Meanwhile intel leaked on both sides, and no one knows who the informants are. Members of the resistance meet in Shanghai to obtain explosives that will used to destroy facilities of the Japanese Headquarters in Seoul, while the Japanese police follow them and gather in Shanghai. Meanwhile, a train carrying explosives passes the border and heads towards Seoul….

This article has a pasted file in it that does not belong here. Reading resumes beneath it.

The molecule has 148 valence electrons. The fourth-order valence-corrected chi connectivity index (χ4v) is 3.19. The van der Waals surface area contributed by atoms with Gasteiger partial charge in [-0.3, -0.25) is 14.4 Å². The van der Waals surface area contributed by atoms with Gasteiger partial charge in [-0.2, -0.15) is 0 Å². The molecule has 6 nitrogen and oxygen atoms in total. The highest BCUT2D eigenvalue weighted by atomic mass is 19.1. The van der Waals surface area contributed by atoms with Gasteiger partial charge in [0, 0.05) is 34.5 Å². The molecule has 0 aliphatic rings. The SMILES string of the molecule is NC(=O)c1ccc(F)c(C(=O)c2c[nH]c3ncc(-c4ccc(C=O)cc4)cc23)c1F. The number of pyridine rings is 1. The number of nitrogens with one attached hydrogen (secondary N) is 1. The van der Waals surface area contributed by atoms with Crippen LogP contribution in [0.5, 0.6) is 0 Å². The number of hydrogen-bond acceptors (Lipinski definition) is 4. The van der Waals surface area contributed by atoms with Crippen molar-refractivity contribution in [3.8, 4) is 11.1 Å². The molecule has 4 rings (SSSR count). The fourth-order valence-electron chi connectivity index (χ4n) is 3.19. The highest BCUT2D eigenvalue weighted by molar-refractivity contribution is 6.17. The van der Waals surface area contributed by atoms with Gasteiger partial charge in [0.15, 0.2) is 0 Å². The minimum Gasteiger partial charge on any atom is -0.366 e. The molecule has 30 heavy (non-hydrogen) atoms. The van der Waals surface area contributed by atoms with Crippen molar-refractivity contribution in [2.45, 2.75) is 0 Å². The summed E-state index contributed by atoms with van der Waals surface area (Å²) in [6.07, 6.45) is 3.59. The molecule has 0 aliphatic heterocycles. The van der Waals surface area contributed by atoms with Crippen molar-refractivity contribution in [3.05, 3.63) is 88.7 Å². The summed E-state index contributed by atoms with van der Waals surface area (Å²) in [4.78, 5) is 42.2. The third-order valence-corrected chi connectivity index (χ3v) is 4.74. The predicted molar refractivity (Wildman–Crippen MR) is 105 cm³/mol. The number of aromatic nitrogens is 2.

Meaning: the deepest convictions of the human heart your only hope for surviving a world where deceit and betrayal not only common but expected, but it a slim hope at best, and the indulgence of emotion almost guarantees failure. While the plot involves smuggling Hungarian-made explosives from Shanghai to Seoul in order to attack the Japanese headquarters, the drama internal: Korean cop Lee Jung-Chool (a fantastically world-weary Kang-ho Song) made his bones with the Japanese by ratting on his old friends in the resistance, but certain of his friends view him much the way Luke Skywalker viewed Darth Vader: “There is still good in you. I can feel it.” It’s all wonderfully stylish and handsome — the train sequence in particular may send some viewers into an aesthetic swoon — but it’s also a bit stately, which isn’t great for sustaining intrigue and/or tension. And too often, there the feeling that something got lost in translation, that instead of immersed in another world, we’re stuck in the role of interested, well-meaning tourists. (Nota bene: because the film not rated, it’s worth noting that the torture scenes do get rough.) 2016.